“122” type DMSs
BaZn2As2 is a semiconductor synthetized at high temperature (>900 °C) with the tetragonal ThCr2Si2 crystal structure. A new type “122” DMSs (Ba,K)(Zn,Mn)2As2 has been synthesized with the Ba2+/K1+ substitution (hole carries) and Zn2+/Mn2+ (spins) doping. Fig. 5(a) shows the temperature dependence of M in H = 500 Oe for (Ba0.7K0.3)(Zn0.85Mn0.15)2As2 at ZFC and FC procedures with TC 230 K. The hysteresis curves M(H) are shown in the inset of Fig. 5(a). Fig. 5(b) exhibits the spontaneous magnetization curve under 5 Oe of (Ba0.7K0.3)- (Zn0.85Mn0.15)2As2, showing T 3/2 dependence in low temperature, as expected for a homogeneous ferromagnet. Volume fraction of regions with static magnetic order, estimated by μSR measurements in ZF and WTF of 50 Oe are shown in Fig. 5(c). The μSR results indicate that static magnetic order develops in the entire volume with a sharp onset around TC. Resistivity of (Ba1–xKx)(Zn1–yMny)2As2 for with several different charge doping levels are shown in Fig. 5(d). For BaZn2As2 semiconductor, doping K atoms into Ba sites introduces hole carriers, leading to metallic behavior in (Ba,K)Zn2As2. The resistivity curves of (Ba1–xKx)(Zn1–yMny)2As2 for selected values of x up to 0.3, exhibit a small increase at low temperatures due to spin scattering effect caused by Mn dopants. This variation of resistivity is often observed in heavily doped semiconductors. Strictly metallic behavior (with monotonic decrease of resistivity with decreasing temperatures) is not a precondition of having a ferromagnetic coupling between Mn moments mediated by RKKY interaction[12, 30]. Fig. 5(e) shows the magnetoresistance curve measured in the external field up to 7 T at different temperatures, showing obvious negative magnetoresistance below TC. Fig. 5(f) shows the Hall effect results of (Ba0.85K0.15)(Zn0.90Mn0.10)2As2 at several temperatures with hole concentration about 4.3 × 1020 cm–3.
Different from (Ba,K)(Zn,Mn)2As2, another “122” type DMSs with hexagonal CaAl2Si2 was reported subsequently, such as (Ca,Na)(Zn,Mn)2As2, (Sr,Na)(Zn,Mn)2As2 and (Sr,Na)(Cd,Mn)2As2, etc. Fig. 6(a) shows the temperature dependence of M in H = 500 Oe for (Ca0.9Na0.1)(Zn,Mn)2As2 with several different charge doping levels at ZFC and FC procedures. The highest TC is 33 K. In Fig. 6(b), the temperature dependence of the volume fraction of regions with static magnetic order, derived from μSR measurements in ZF, is consistent with that of spontaneous magnetization under 5 Oe. The latter shows T 3/2 dependence in low temperature expected for a homogeneous ferromagnet[22, 30, 38]. Due to the competition between nearest-neighbor antiferromagnetic interactions and ferromagnetic interactions from remote Mn moments, Msat per Mn decreases with increasing Mn concentration. μSR results, shown in Fig. 6(d) are also consistent with the spontaneous magnetization under 10 Oe. This means (Sr0.8Na0.2)(Zn0.85Mn0.15)2As2 is also a homogeneous ferromagnet with almost 100% ordered volume fraction at low temperatures. Fig. 6(e) shows the temperature dependence of M in H = 500 Oe for (Sr1–xNax)(Cd1–xMnx)2As2 with several different charge doping levels x at ZFC and FC procedures with the highest TC 13 K. Magnetotrasport measurements performed on (Sr0.8Na0.2)(Zn0.8Mn0.2)2As2 at 2 K under the field of up to 7 T are shown in Fig. 6(f). The negative magnetoresistance reached –23% at 2 K and 7 T Taking the orbital effect into consideration, the negative magnetoresistance data are fit by kB1/2 rule, indicating weak localization magnetoresistance at low temperature. The similar phenomenon is found in (Ga,Mn)As system[37, 43].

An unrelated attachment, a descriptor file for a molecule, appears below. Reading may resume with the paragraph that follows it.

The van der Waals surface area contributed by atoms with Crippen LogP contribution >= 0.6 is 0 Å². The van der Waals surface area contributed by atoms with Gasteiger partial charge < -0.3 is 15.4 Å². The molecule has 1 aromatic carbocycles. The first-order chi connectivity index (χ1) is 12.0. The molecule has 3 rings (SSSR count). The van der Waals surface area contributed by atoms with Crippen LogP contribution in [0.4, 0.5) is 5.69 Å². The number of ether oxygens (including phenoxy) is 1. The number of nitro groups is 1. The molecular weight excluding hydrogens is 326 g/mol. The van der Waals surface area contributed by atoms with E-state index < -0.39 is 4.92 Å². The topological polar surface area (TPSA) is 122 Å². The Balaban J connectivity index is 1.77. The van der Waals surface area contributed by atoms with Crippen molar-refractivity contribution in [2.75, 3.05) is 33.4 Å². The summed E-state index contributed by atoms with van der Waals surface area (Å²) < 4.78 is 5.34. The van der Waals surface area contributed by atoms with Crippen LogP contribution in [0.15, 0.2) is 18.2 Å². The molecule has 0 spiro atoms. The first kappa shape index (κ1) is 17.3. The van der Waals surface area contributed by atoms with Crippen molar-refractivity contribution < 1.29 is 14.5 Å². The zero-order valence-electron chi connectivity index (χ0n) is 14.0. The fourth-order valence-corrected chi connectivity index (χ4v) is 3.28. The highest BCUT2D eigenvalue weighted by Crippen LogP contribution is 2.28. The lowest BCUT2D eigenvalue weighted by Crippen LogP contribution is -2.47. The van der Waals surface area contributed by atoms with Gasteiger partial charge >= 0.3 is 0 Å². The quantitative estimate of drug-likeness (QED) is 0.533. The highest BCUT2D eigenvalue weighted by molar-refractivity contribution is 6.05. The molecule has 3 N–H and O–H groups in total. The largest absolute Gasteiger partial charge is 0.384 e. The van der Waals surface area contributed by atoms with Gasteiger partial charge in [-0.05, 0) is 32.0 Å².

“1111” type DMSs
Isostructural to the well-studied iron-based superconductor LaFeAs(O1–xFx), a new kind of “1111” DMSs were reported after the “111” and “122” DMSs, e.g. (La,Ca)(Zn,Mn)SbO and (Ba,K)F(Zn,Mn)As[46, 47], etc. Fig. 7(a) shows the M(H) for (La0.95Ca0.05)(Zn0.9Mn0.1)SbO measured at 25 and 100 K, respectively. An abrupt increase of magnetization at 25 K suggests that a ferromagnetic state and paramagnetic state transition (TC) occurs. The highest TC reaches 40 K with proper doping in (La,Ca)(Zn,Mn)SbO material. The resistivity increases monotonically with increasing Mn concentration, suggesting that scattering center of Mn. The resistivity of (La0.95Ca0.05)(Zn0.925Mn0.075)SbO is shown in Fig. 7(b), with magnetic field up to 5 T. A negative magnetic resistance is clearly observed in a wide temperature region. This behavior can be well explained by the field suppression of the spin fluctuation. Fig. 7(c) shows the M(T) in ZFC and FC procedures under 500 Oe for the (Ba0.8K0.2)F(Zn1–yMny)As samples with y = 0.025, 0.05, 0.075, 0.1 and 0.15, respectively. The highest TC reaches 30 K for optimal Mn doping (y = 0.1). Above TC, the susceptibility is fit to Curie-Weiss law as shown in the inset of Fig. 7(c), which indicates a ferromagnetic interaction between Mn2+. The temperature dependence of the fast relaxation rate Λ is plotted in Fig. 7(d), exhibiting a monotonic increase with decreasing temperature and reaching a maximum value at the lowest measurement temperature (2 K). The relationships between hole concentration and TC of “111”, “122” and “1111” DMSs and other diluted ferromagnetic semiconductor systems are plotted in Fig. 7(e)[19, 20, 22, 28, 36, 45, 49, 50]. From Li(Zn,Mn)P to (Ba, K)(Zn,Mn)2As2, TC is considerably improved. As the Zener model predicted[51, 52], the ferromagnetic ordering in DMSs is mediated by hole carriers, and the Curie temperature is positive correlated with hole concentration.